Preventing Police Friendly Fire Incidents

Working undercover or in plain clothes puts police officers in danger of being shot by one of their own. This happened to a narcotics officer I had worked with from a nearby drug task force back in 2001. Officer Willie Wilkins was trying to apprehend two suspects while he was in plain clothes when he was shot and killed by two rookie officers from his agency.

Willie was killed by two rookies from his agency while he was in plain clothes.

Real World Incidents of Police Friendly Fire

My good friend and former co-worker Dave Blake is a use of force expert and just published an article on how to prevent these blue on blue shootings. First Dave looked at past shootings and real world incidents to find commonalities in blue on blue shootings. Specifically, Dave wrote:

  • No agency is immune as blue-on-blue shootings have occurred all over the country in both small and large agencies;
  • Almost all the victim officers had firearms displayed, and many reportedly failed to comply with commands when they were shot;
  • A portion of the officers shot had some type of police identification displayed upon their person;
  • There is an indication that black officers are at a higher risk when off-duty and engaging in armed enforcement.

2016 Federal Law Enforcement Training Center Study evaluated the interaction between “on-duty” and “plain-clothes” officers using the Force Options Simulator (FOS).

The plain-clothes officer in the simulation had several different badge configurations (e.g., neck and waist) and used different verbal responses to on-duty officer challenges. The results provided important information for policy, procedure and training that may reduce these types of incidents.

The FLETC study findings matched the real-world events reviewed by the NY State Task Force:

  • Many plain-clothes officers engage in a “reflexive-spin” when confronted by a uniformed officer;
  • A portion of the plainclothes officers failed to comply with commands while providing varied verbal responses such as “police,” “friendly,” or giving their agency name;
  • Eye tracking data found that on-duty officers always looked at the plainclothes officer’s gun/face, but often did not look at their waist or chest (where badges are sometimes displayed).

8 Things You Can Do to Protect Yourself

Based on Dave’s research, he came up with 8 things police officers can do to protect themselves from a blue on blue incident.

  1. Do not take enforcement action off duty if there is an alternative; be a witness unless someone’s safety is at stake.
  2. If you must intervene off-duty, notify the local jurisdiction (e.g., 911) and provide your description, that you are armed and in plain clothes (if possible).
  3. Display your badge prominently and frequently communicate that you are a police officer in a loud and clear voice. An outer garment with 360-degree police markings is recommended.If you are confronted by on-duty law enforcement officer:
  4. Assume commands such as “Police, don’t move” or “Drop the weapon” are meant for you.
  5. Resist quickly spinning to face the officer, or reaching toward your badge to identify yourself.
  6. Identify yourself as a police officer (loudly) and obey all commands – to include dropping your weapon.Training:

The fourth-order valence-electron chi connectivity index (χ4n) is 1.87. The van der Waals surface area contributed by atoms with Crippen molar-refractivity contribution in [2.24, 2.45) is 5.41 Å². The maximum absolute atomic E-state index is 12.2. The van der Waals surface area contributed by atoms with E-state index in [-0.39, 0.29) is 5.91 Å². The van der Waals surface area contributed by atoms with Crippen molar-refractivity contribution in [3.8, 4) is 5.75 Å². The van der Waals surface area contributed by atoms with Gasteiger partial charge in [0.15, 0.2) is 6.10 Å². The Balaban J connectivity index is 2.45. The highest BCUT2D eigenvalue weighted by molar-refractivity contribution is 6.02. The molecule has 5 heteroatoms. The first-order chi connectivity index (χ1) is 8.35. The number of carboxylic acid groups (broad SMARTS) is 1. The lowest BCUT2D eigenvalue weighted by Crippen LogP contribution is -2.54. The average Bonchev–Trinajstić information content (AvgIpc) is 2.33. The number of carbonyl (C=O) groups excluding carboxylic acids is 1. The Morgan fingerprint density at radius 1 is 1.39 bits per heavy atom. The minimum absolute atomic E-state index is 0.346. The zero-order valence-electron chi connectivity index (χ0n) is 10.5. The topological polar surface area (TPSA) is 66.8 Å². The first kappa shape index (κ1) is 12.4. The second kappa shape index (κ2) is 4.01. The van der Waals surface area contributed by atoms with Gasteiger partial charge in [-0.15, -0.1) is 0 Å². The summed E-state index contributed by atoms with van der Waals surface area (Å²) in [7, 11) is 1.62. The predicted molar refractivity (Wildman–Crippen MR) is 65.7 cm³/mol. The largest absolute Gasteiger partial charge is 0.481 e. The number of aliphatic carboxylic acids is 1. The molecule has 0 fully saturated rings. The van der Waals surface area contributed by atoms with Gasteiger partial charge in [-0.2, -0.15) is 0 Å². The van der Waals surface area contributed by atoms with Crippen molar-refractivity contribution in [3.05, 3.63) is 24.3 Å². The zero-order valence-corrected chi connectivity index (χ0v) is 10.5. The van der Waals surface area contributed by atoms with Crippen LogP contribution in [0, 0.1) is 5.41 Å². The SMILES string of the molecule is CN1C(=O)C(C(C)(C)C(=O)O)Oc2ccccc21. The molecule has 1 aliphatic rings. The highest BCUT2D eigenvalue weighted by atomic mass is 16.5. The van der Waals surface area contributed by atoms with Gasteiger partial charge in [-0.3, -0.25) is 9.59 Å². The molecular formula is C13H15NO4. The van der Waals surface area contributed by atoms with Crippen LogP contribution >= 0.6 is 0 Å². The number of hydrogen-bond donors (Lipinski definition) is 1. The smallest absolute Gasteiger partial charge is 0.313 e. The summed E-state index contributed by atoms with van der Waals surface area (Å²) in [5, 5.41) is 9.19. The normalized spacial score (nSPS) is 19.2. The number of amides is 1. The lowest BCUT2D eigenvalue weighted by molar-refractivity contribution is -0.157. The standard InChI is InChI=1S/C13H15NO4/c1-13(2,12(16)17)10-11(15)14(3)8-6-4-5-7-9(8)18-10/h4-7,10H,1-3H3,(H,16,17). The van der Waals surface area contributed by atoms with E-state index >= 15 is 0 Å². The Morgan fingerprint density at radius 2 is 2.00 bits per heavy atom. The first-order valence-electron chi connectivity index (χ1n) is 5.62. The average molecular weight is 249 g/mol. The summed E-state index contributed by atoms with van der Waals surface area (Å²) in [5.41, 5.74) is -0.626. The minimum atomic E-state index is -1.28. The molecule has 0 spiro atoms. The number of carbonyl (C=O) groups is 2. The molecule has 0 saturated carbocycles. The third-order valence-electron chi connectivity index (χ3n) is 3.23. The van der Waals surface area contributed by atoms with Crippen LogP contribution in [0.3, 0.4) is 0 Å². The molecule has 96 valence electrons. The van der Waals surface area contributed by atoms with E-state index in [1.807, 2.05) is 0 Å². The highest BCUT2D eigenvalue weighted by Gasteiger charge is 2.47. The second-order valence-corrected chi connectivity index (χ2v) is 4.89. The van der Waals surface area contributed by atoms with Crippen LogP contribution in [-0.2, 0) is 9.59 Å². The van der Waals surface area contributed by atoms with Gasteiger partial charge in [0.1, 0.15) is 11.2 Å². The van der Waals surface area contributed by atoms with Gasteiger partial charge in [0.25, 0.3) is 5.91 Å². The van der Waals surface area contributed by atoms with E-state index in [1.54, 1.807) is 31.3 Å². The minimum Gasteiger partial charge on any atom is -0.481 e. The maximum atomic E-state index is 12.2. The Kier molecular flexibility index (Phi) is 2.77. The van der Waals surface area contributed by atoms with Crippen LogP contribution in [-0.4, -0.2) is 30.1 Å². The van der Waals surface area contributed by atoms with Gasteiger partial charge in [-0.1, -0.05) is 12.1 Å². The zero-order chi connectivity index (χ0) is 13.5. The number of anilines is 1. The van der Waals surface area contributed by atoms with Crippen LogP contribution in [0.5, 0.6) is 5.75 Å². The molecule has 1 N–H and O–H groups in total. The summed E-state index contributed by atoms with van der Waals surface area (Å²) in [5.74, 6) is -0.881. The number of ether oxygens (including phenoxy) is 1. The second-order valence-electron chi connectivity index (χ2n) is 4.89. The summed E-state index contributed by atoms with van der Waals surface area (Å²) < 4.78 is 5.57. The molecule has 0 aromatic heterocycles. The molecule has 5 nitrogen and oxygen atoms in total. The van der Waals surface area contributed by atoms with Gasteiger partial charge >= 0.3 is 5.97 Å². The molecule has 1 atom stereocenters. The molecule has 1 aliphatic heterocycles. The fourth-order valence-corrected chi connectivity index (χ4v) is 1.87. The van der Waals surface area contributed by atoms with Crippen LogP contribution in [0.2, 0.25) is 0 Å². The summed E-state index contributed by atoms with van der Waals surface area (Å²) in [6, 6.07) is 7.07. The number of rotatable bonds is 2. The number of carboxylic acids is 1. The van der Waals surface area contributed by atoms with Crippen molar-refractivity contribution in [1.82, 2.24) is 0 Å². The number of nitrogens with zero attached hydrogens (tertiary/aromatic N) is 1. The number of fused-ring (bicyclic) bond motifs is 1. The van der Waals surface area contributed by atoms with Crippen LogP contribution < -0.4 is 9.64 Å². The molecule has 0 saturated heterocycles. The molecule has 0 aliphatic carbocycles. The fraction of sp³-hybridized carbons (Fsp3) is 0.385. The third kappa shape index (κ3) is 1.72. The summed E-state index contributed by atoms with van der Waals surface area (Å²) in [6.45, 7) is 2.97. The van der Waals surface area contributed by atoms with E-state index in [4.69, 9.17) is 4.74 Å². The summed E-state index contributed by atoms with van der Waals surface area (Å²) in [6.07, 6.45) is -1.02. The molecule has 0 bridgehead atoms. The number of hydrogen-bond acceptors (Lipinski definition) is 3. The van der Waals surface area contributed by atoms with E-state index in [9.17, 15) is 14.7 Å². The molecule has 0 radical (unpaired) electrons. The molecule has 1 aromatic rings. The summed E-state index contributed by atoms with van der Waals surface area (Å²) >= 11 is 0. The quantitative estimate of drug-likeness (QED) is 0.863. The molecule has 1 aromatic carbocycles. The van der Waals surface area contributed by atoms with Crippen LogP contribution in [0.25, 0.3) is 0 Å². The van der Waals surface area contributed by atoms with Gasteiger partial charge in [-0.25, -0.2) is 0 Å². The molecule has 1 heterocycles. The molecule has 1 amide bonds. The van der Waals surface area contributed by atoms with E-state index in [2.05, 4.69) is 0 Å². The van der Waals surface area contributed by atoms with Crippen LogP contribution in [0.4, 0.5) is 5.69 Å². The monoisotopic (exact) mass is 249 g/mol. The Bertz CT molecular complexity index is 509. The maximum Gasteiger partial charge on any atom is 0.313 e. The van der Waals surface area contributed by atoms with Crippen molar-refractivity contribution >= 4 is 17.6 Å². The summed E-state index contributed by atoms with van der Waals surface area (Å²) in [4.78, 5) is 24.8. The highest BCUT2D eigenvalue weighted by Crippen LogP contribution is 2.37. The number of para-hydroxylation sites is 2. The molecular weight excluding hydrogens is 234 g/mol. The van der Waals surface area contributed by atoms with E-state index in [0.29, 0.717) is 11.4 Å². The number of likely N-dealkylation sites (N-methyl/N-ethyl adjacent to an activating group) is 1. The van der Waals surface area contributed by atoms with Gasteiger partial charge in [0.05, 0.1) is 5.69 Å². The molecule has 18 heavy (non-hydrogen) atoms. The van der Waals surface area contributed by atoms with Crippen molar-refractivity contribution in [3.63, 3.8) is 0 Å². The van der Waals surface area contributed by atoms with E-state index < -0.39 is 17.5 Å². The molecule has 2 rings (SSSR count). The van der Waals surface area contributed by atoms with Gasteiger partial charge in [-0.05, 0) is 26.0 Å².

7. Officers should receive evidence-based training on how to conduct themselves when engaged in law enforcement activities while in plain clothes. FLETC indicates that the Undercover Investigations Training Program contains training based on its research findings.
  8. Officers should receive reality-based scenario training in which they are both the off-duty officer and the responding officer.

If you want more information on this subject, I wrote an earlier article on how badge placement by plain clothes officers can save their life. The original article that Dave wrote can be viewed here.



Author: Keith Graves
Keith is a retired Police Sergeant and worked in the San Francisco Bay Area for 29 years. Keith was named as California’s Narcotics Officer of the Year and is a prior winner of MADD’s California Hero Award. He has years of experience as a Narcotics Detective and a Narcotics Unit Supervisor and is a Drug Recognition Expert Instructor (IACP #3292). Keith teaches both the DRE course and the Drug Abuse Recognition Course and has taught at the Police Academy. He has developed several drug courses for the California Narcotics Officers Association, California POST and California Colleges and currently consults POST on drug investigation procedures. Keith has held other assignments besides narcotics including Training Sergeant, Patrol Sergeant, COPPS Officer, Traffic Officer, and 20 years as a SWAT Team member and Sniper Team Leader. Keith has taught thousands of officers and businesses around the world about drug use, drug trends, compliance training and drug investigations. He is recognized as an international drug expert and has testified as an expert in court proceedings on drug cases, homicide cases and rape prosecutions. Keith earned a BA in Business Management from Saint Mary's College of California and a MA in Criminal Justice. Keith is the Founder and President of Graves & Associates, a company dedicated to providing drug training to law enforcement and private industry.

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